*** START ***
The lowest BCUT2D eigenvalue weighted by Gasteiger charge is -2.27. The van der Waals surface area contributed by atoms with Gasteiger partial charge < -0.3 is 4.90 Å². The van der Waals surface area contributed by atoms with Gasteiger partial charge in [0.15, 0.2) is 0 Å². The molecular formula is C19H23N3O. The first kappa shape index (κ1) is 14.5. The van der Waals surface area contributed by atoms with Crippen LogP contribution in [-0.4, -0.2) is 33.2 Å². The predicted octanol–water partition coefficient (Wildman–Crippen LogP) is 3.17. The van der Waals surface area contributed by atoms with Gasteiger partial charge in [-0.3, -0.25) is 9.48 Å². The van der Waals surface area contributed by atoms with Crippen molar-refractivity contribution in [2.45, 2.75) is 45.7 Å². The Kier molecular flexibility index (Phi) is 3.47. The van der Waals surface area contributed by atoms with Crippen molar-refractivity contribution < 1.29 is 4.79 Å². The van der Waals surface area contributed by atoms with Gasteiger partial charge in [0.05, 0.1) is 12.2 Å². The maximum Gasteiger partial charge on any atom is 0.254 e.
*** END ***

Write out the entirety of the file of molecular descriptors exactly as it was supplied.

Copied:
The lowest BCUT2D eigenvalue weighted by Gasteiger charge is -2.27. The van der Waals surface area contributed by atoms with Gasteiger partial charge < -0.3 is 4.90 Å². The van der Waals surface area contributed by atoms with Gasteiger partial charge in [0.15, 0.2) is 0 Å². The molecular formula is C19H23N3O. The first kappa shape index (κ1) is 14.5. The van der Waals surface area contributed by atoms with Crippen LogP contribution in [-0.4, -0.2) is 33.2 Å². The predicted octanol–water partition coefficient (Wildman–Crippen LogP) is 3.17. The van der Waals surface area contributed by atoms with Gasteiger partial charge in [-0.3, -0.25) is 9.48 Å². The van der Waals surface area contributed by atoms with Crippen molar-refractivity contribution in [2.45, 2.75) is 45.7 Å². The Kier molecular flexibility index (Phi) is 3.47. The van der Waals surface area contributed by atoms with Crippen molar-refractivity contribution < 1.29 is 4.79 Å². The van der Waals surface area contributed by atoms with Gasteiger partial charge in [0.05, 0.1) is 12.2 Å². The maximum Gasteiger partial charge on any atom is 0.254 e.